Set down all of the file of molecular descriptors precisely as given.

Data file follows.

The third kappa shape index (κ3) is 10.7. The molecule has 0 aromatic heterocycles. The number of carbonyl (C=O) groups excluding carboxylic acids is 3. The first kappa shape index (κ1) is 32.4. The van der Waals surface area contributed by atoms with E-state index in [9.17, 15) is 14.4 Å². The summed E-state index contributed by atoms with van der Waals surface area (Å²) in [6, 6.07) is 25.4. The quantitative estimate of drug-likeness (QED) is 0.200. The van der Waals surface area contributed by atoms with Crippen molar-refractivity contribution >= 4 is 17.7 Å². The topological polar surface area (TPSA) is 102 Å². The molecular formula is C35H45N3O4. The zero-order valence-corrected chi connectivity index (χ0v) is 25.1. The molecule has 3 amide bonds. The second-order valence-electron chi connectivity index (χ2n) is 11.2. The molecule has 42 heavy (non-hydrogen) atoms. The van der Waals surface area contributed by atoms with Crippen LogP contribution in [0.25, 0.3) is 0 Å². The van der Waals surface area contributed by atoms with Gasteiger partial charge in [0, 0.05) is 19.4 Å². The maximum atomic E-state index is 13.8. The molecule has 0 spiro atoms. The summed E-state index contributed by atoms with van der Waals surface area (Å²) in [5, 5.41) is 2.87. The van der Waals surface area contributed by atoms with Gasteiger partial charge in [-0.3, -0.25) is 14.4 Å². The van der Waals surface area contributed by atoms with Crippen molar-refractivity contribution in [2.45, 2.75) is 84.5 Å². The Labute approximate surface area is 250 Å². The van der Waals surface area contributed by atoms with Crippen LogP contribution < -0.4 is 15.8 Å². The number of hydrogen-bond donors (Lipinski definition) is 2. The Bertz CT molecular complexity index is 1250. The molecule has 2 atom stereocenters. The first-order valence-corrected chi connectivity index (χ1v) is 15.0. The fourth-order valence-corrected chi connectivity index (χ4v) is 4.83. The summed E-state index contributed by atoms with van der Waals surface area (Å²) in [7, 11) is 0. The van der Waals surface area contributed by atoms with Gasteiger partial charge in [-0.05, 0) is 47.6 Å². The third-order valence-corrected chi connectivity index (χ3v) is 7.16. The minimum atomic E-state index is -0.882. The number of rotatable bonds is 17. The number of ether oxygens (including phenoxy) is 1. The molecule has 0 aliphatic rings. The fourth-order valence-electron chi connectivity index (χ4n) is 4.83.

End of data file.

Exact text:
The third kappa shape index (κ3) is 10.7. The molecule has 0 aromatic heterocycles. The number of carbonyl (C=O) groups excluding carboxylic acids is 3. The first kappa shape index (κ1) is 32.4. The van der Waals surface area contributed by atoms with E-state index in [9.17, 15) is 14.4 Å². The summed E-state index contributed by atoms with van der Waals surface area (Å²) in [6, 6.07) is 25.4. The quantitative estimate of drug-likeness (QED) is 0.200. The van der Waals surface area contributed by atoms with Crippen molar-refractivity contribution >= 4 is 17.7 Å². The topological polar surface area (TPSA) is 102 Å². The molecular formula is C35H45N3O4. The zero-order valence-corrected chi connectivity index (χ0v) is 25.1. The molecule has 3 amide bonds. The second-order valence-electron chi connectivity index (χ2n) is 11.2. The molecule has 42 heavy (non-hydrogen) atoms. The van der Waals surface area contributed by atoms with Crippen LogP contribution in [0.25, 0.3) is 0 Å². The van der Waals surface area contributed by atoms with Gasteiger partial charge in [0, 0.05) is 19.4 Å². The maximum atomic E-state index is 13.8. The molecule has 0 spiro atoms. The summed E-state index contributed by atoms with van der Waals surface area (Å²) in [5, 5.41) is 2.87. The van der Waals surface area contributed by atoms with Gasteiger partial charge in [-0.3, -0.25) is 14.4 Å². The van der Waals surface area contributed by atoms with Crippen molar-refractivity contribution in [2.45, 2.75) is 84.5 Å². The Labute approximate surface area is 250 Å². The van der Waals surface area contributed by atoms with Crippen LogP contribution < -0.4 is 15.8 Å². The number of hydrogen-bond donors (Lipinski definition) is 2. The Bertz CT molecular complexity index is 1250. The molecule has 2 atom stereocenters. The first-order valence-corrected chi connectivity index (χ1v) is 15.0. The fourth-order valence-corrected chi connectivity index (χ4v) is 4.83. The summed E-state index contributed by atoms with van der Waals surface area (Å²) in [7, 11) is 0. The van der Waals surface area contributed by atoms with Gasteiger partial charge in [-0.05, 0) is 47.6 Å². The third-order valence-corrected chi connectivity index (χ3v) is 7.16. The minimum atomic E-state index is -0.882. The number of rotatable bonds is 17. The number of ether oxygens (including phenoxy) is 1. The molecule has 0 aliphatic rings. The fourth-order valence-electron chi connectivity index (χ4n) is 4.83.